• A firearm is exempt from regulation if it was manufactured before 1900 and meets the following criteria:


    • its method of ignition pre-dates the development of ‘percussion’* or
    • is a single shot antique handgun


    • it does not take cartridge ammunition or
    • if it does take cartridge ammunition, that ammunition is not commercially available.

    *Percussion is defined as a means of ignition in a firearm in which metallic chemical compounds or fulminates are used to ignite the main powder charge.

    Examples of exempt firearms

    Exempt firearms include pre-1900 muzzle and breach loading firearms such as flintlocks, matchlocks, wheel locks, snap hances, cap locks, inoperable military cannons or field guns, cannon net devices and remote controlled model warship cannons.

    Regulation and licence requirements

    As these firearms are ‘exempt’ from the Firearms Act 1996, there is no regulation or licence requirements to purchase, possess, carry and use exempt firearms in Victoria.

  • A paintball marker is designed to discharge a projectile that primarily consists of a dye or similar substance designed to mark a person or object. Paintball markers come in a variety of styles.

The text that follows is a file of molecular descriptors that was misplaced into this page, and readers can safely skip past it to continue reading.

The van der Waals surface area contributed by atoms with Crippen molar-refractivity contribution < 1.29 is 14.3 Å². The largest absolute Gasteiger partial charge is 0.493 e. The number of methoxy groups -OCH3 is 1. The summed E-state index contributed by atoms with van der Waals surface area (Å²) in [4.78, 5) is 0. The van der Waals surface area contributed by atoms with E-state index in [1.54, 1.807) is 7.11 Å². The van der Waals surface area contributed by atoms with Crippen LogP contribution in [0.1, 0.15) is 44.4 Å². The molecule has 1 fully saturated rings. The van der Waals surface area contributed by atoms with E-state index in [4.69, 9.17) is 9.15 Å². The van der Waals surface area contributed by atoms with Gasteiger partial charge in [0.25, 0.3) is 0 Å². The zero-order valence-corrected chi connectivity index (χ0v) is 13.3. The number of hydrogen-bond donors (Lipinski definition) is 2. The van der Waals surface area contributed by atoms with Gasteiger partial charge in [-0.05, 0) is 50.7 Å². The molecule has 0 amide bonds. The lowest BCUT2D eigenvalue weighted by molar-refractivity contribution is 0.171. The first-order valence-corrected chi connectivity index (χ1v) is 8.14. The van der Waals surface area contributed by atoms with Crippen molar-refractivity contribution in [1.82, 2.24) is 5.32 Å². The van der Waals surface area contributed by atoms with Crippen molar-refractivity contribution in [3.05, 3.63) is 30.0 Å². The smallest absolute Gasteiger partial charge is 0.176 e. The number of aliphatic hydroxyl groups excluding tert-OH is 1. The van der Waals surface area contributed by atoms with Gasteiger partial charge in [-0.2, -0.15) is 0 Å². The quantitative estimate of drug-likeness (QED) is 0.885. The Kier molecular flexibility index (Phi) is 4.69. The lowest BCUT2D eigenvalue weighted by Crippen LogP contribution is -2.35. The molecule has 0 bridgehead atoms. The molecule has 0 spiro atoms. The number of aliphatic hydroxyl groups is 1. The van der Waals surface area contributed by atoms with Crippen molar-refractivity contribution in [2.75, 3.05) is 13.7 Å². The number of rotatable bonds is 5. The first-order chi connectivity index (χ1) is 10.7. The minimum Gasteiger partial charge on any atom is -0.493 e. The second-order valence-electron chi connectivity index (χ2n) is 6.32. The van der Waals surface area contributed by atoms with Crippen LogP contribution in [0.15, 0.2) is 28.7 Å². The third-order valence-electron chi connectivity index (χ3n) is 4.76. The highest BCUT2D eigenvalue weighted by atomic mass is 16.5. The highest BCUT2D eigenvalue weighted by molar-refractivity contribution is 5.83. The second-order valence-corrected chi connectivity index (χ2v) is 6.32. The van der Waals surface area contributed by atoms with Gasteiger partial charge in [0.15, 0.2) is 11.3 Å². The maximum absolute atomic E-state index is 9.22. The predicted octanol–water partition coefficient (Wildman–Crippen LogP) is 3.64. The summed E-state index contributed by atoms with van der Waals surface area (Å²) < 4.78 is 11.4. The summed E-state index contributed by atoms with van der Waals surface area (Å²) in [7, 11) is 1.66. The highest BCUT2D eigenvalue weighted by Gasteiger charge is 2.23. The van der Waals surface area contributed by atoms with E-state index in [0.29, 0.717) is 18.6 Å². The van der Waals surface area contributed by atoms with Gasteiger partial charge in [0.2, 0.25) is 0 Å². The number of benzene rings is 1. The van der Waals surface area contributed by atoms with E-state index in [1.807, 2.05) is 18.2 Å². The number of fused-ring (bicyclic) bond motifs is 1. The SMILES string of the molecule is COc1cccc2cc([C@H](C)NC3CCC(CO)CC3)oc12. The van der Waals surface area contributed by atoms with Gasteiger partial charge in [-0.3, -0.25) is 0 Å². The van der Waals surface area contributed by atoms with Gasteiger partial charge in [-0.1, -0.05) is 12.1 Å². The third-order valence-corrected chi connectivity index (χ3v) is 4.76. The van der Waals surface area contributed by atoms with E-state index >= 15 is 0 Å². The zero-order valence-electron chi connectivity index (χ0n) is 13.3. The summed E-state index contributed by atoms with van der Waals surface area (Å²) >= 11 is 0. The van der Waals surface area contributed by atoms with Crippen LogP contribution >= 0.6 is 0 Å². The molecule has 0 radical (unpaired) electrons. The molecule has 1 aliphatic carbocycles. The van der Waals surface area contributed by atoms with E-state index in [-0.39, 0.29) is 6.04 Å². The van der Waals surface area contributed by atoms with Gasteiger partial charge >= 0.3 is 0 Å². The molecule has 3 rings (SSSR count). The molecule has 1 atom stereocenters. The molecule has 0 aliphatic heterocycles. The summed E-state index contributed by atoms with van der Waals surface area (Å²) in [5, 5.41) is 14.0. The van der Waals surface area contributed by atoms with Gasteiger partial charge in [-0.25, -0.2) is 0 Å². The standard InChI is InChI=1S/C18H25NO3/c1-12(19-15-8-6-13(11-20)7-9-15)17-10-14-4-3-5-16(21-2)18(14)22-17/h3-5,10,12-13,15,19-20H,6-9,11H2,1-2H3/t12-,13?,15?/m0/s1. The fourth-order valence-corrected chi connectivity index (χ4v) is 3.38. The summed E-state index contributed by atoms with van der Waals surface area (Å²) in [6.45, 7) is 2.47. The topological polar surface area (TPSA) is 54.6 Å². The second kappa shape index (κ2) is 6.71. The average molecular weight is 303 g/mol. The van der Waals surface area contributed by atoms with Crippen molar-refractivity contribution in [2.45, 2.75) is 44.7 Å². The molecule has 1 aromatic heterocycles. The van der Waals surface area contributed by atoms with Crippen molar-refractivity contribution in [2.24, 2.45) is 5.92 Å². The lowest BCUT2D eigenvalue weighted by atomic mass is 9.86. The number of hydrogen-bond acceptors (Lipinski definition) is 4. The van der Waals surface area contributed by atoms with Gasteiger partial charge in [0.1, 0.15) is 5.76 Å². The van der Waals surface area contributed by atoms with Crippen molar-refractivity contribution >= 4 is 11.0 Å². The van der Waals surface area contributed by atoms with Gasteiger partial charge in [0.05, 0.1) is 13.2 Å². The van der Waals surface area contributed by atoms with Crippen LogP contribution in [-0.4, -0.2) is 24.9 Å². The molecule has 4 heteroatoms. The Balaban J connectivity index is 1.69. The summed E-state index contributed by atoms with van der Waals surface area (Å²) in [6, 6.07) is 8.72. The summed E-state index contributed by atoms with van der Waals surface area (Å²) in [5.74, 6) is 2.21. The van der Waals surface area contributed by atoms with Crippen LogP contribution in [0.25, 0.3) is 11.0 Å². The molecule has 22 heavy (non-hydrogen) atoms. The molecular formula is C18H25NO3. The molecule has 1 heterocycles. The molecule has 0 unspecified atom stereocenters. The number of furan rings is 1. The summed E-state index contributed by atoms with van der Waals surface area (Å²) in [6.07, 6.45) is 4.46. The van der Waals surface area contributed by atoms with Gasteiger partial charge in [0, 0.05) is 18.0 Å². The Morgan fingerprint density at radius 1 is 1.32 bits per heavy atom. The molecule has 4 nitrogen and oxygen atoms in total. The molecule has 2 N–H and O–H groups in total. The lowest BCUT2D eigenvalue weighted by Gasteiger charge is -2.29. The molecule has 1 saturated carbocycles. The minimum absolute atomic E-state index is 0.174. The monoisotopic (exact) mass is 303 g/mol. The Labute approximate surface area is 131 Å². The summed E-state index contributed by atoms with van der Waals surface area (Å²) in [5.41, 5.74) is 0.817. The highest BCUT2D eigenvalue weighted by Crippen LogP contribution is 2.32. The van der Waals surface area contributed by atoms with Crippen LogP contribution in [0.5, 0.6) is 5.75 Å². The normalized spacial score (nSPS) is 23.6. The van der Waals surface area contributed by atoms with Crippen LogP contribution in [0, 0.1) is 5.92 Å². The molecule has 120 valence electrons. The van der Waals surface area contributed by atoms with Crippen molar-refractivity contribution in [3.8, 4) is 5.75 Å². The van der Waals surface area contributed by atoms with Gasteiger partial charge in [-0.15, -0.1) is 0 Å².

Regulation and licence requirements

    Paintball Markers must be registered with Victoria Police and anyone wishing to own a paintball markers (for paintball marker activities at an approved location) must hold a Victorian Paintball Marker licence. Non-prohibited persons wishing to participate in paintball activities only (not own a paintball marker) do not need a licence to do so.

  • Toy firearms are items that resemble firearms, but do not have the functionality of working firearms. They are manufactured as a plaything or for providing amusement; and their method of operation (if applicable) falls outside the definition of a firearm in the Firearms Act 1996. Their appearance cannot be mistaken for a working firearm by a reasonable person due to their shape and size; their overall colour which is not normally associated with a working firearm (e.g. fluorescent, or multi coloured); and the materials used in their manufacture create the immediate impression that the device cannot be functional.

    Examples of toy firearms

    Water pistols and foam dart guns that are made of transparent or florescent plastic/wood, and that are smaller or larger than working firearms are examples of toys.

    Regulation and licence requirements

    There is no regulation or licence requirements to purchase, possess, carry and use toy firearms in Victoria.

Firearm storage

On 30 August 2022, several changes to firearm storage laws were introduced.

Firearm owners must store their firearms in accordance with the updated minimum standards set out in Schedule 4 of the Firearms Act 1996. For more information, see the firearm storage page.

Reviewed 11 December 2023